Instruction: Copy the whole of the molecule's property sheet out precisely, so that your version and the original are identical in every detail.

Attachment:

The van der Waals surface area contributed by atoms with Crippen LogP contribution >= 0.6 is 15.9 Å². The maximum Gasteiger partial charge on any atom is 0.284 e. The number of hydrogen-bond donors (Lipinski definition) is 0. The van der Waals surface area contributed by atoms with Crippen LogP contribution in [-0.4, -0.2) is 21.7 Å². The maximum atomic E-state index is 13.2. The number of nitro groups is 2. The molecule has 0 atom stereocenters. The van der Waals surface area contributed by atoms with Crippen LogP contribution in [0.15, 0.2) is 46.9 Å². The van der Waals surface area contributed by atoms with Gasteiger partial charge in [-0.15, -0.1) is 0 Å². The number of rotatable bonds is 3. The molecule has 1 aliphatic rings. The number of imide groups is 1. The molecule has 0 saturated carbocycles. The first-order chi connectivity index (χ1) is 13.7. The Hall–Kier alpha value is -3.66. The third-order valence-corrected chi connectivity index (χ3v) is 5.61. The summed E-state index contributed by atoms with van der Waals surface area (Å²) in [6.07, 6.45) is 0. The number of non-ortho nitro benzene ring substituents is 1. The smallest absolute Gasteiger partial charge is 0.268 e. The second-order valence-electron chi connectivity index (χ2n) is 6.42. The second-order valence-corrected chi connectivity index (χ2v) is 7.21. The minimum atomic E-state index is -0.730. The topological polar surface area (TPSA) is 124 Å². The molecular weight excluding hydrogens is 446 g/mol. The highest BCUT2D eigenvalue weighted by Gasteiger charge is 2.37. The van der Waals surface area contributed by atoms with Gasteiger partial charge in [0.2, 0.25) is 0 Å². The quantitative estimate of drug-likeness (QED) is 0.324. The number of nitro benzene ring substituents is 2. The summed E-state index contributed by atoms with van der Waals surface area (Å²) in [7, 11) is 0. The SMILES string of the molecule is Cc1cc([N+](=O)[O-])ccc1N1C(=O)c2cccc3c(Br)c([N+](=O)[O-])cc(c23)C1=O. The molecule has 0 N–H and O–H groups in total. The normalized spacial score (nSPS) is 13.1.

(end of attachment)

The van der Waals surface area contributed by atoms with Crippen LogP contribution >= 0.6 is 15.9 Å². The maximum Gasteiger partial charge on any atom is 0.284 e. The number of hydrogen-bond donors (Lipinski definition) is 0. The van der Waals surface area contributed by atoms with Crippen LogP contribution in [-0.4, -0.2) is 21.7 Å². The maximum atomic E-state index is 13.2. The number of nitro groups is 2. The molecule has 0 atom stereocenters. The van der Waals surface area contributed by atoms with Crippen LogP contribution in [0.15, 0.2) is 46.9 Å². The van der Waals surface area contributed by atoms with Gasteiger partial charge in [-0.15, -0.1) is 0 Å². The number of rotatable bonds is 3. The molecule has 1 aliphatic rings. The number of imide groups is 1. The molecule has 0 saturated carbocycles. The first-order chi connectivity index (χ1) is 13.7. The Hall–Kier alpha value is -3.66. The third-order valence-corrected chi connectivity index (χ3v) is 5.61. The summed E-state index contributed by atoms with van der Waals surface area (Å²) in [6.07, 6.45) is 0. The number of non-ortho nitro benzene ring substituents is 1. The smallest absolute Gasteiger partial charge is 0.268 e. The second-order valence-electron chi connectivity index (χ2n) is 6.42. The second-order valence-corrected chi connectivity index (χ2v) is 7.21. The minimum atomic E-state index is -0.730. The topological polar surface area (TPSA) is 124 Å². The molecular weight excluding hydrogens is 446 g/mol. The highest BCUT2D eigenvalue weighted by Gasteiger charge is 2.37. The van der Waals surface area contributed by atoms with Gasteiger partial charge in [0.2, 0.25) is 0 Å². The quantitative estimate of drug-likeness (QED) is 0.324. The number of nitro benzene ring substituents is 2. The summed E-state index contributed by atoms with van der Waals surface area (Å²) in [7, 11) is 0. The SMILES string of the molecule is Cc1cc([N+](=O)[O-])ccc1N1C(=O)c2cccc3c(Br)c([N+](=O)[O-])cc(c23)C1=O. The molecule has 0 N–H and O–H groups in total. The normalized spacial score (nSPS) is 13.1.